A night at the opera

Whailigoe steps

Today’s guest picture is the last from Dropscone’s highland holiday. It shows the
Whaligoe Steps near Wick, a man-made stairway of 365 steps that descend to what was a naturally formed harbour between two sea cliffs – once a landing place for fishing boats. Crews of women, some in their early seventies, would gut the fish and carry them up the steps in baskets to be taken on foot to be sold in Wick, some 7 to 8 miles away. Dropscone points out that not only did he climb down the steps but he climbed up them again as well, though he wasn’t carrying any fish.

Whailigoe steps

I got this story from the great man himself when he appeared at the Information Hub in the Market Place this morning, having safely returned from his trip.  I was there giving out information to visitors and actually had visitors from Colorado and Australia to give information out to.  As they were both looking for the Armstrong Museum and my helpful information was that it is now closed, this wasn’t perhaps my finest hour. Still, it was nice to chat to Dropscone again.

It was another cool but very good day with plenty of sun to go round and when I got home, I nodded to a jackdaw…

jackdaw

..and then I took a walk round the garden.

cosmos and dahlia
Cosmos and dahlia sparkling in the sun
bee and fly on dahlia
A bee and friend visit a dahlia
Lilian Austin
Lilian Austin looking better now than in the summer flowering season
poppies
Just to show that it is not all pink poppies

Then it was time for lunch.

After lunch, I mowed the middle lawn and sieved a little compost, checked on the clematis….

clematis

…and then went upstairs to get changed for a cycle ride.

I made the mistake of lying down on my bed for a quick minute to get my breath back after all that excitement and an hour later I was finally on my way.

I did a regular 20 mile circuit down to Canonbie and back and took my time because although my legs were quite happy to pedal along the flat bits, any small hills brought out a lot of complaints.  It was a lovely day for a pedal though.

Bloch corner
I love a lonesome tree on the horizon. This is one of my favourite corners.
The esk at canonbie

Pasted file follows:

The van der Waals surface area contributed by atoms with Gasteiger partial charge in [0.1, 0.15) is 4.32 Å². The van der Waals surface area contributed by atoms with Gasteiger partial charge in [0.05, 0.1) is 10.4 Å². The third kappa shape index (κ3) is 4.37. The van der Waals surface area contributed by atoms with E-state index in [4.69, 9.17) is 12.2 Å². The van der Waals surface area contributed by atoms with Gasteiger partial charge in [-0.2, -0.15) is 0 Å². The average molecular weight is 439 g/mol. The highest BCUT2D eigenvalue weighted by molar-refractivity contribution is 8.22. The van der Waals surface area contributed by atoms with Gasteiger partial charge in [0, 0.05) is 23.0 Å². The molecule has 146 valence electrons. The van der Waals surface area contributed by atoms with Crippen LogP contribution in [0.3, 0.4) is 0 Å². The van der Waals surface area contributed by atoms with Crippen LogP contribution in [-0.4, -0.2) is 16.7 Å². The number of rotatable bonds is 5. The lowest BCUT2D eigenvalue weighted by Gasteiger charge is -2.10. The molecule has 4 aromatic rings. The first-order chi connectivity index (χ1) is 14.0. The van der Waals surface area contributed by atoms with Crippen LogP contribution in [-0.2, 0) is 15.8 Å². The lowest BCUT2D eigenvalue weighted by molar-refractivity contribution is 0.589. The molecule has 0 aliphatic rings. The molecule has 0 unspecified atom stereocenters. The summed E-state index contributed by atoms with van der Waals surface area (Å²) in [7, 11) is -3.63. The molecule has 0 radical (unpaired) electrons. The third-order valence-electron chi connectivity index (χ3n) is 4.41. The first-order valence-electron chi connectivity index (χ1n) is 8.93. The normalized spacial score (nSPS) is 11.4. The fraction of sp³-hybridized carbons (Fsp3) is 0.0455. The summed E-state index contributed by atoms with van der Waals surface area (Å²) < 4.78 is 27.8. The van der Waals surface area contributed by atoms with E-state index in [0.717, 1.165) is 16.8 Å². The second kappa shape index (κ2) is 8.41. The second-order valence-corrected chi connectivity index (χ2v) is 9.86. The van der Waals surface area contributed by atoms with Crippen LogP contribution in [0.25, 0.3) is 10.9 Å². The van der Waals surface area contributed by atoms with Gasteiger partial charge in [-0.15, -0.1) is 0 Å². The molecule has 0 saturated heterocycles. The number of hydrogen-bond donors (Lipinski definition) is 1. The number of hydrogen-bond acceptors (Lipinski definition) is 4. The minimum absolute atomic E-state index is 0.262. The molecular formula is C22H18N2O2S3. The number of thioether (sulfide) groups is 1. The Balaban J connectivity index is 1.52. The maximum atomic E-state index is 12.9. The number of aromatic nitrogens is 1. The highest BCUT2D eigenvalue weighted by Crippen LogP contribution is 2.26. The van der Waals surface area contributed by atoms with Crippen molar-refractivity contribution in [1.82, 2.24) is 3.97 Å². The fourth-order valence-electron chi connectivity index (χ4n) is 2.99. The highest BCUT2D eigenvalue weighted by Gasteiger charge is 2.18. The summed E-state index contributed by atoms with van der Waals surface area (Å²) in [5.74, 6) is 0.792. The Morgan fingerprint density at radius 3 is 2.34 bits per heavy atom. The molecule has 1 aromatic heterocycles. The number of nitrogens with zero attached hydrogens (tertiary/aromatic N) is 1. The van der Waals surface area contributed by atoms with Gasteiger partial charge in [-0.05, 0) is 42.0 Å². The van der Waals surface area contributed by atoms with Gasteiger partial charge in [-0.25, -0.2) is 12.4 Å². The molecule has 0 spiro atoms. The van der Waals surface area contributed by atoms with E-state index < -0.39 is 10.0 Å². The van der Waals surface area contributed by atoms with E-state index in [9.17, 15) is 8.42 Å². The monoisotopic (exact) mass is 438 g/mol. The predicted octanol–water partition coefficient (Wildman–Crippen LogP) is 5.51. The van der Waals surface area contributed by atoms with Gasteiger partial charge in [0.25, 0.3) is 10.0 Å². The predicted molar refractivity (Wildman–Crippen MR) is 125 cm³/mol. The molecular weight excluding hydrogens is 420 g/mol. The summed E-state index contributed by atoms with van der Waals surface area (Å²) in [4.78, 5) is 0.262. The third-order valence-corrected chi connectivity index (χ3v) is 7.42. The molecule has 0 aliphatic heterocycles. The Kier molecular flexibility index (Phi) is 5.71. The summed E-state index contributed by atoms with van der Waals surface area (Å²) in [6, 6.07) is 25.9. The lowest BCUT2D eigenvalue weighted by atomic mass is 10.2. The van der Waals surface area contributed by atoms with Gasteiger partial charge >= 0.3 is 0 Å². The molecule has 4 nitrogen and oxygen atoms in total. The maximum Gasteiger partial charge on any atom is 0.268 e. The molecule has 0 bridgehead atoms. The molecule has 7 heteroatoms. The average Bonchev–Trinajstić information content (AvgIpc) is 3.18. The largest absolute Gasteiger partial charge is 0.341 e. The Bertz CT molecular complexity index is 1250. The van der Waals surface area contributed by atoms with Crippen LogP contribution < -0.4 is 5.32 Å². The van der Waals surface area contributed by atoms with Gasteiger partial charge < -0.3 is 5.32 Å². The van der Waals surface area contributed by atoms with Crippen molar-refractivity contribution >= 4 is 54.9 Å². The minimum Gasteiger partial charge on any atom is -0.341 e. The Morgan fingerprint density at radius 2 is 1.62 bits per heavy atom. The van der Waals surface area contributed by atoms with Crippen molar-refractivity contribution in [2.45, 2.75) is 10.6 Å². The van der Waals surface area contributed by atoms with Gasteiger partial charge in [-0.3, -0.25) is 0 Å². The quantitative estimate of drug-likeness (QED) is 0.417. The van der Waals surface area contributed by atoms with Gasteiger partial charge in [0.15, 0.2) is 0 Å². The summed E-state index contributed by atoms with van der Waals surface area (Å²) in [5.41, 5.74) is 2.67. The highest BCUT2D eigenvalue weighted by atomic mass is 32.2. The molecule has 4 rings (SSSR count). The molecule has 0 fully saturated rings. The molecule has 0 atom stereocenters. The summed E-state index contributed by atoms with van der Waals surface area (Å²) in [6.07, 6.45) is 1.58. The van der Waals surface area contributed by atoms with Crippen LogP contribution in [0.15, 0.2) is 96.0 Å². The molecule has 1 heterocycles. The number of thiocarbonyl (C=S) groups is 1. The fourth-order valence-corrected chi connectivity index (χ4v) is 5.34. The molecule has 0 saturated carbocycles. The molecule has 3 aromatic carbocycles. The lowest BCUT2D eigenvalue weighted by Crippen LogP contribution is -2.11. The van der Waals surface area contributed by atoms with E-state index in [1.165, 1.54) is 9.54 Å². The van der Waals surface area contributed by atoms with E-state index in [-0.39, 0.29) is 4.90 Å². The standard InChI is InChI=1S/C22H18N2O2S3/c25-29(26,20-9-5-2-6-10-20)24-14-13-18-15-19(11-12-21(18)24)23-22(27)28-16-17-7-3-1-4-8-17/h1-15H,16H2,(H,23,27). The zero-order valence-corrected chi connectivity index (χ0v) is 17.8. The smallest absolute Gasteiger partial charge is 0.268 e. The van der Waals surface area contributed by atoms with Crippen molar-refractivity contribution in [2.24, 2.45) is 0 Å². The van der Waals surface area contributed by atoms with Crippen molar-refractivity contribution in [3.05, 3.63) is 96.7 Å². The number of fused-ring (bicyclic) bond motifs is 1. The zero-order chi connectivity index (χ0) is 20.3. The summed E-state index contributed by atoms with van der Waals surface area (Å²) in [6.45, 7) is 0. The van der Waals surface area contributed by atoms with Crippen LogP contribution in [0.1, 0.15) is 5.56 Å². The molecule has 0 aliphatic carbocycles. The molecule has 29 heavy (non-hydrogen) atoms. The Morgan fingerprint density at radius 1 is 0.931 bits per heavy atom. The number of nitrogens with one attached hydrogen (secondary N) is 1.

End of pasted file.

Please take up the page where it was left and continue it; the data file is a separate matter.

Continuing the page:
There are autumnal hints beginning to appear
hollows
And some you can’t miss

leaves at hollows

When I got back, I had a last walk round the garden where I looked up to a see a sparrow in the elder.

sparrow

…and over the fence to see a rowan tree in a neighbouring garden with a full complement of berries still on board.

rowan berries

And then it was time for a shower and tea.

After tea, a good day got better.

It turns out that I been totally wasting my life hitherto by not going to see Norma, the opera by Vincenzo Bellini.

Luckily the Buccleuch Centre was showing a screening of a production from Covent Garden tonight and Mrs Tootlepedal and I had decided that it might be worth a visit to see what it was like.

It was heaven.

The lead role was sung by Sonya Yoncheva, who was entirely unknown to us both but who was absolutely made for the part. Bellini’s wonderful music poured out of her in a golden torrent, her tone and vocal control were astonishing, her presence was formidable and her acting was excellent.  I think that she might be the best opera singer that I have ever seen and I have seen a good few famous ones in my younger days.

The tenor lead, Joseph Calleja also sung very well indeed although the fact that he only had one expression, that of a pugnacious bulldog, did marginally lessen the impact of some of the more tender scenes.  The director did his very best to spoil things by a really wrong headed take on the piece and a glacial pace in the second act but even his best endeavours could not put a dampener on our delight.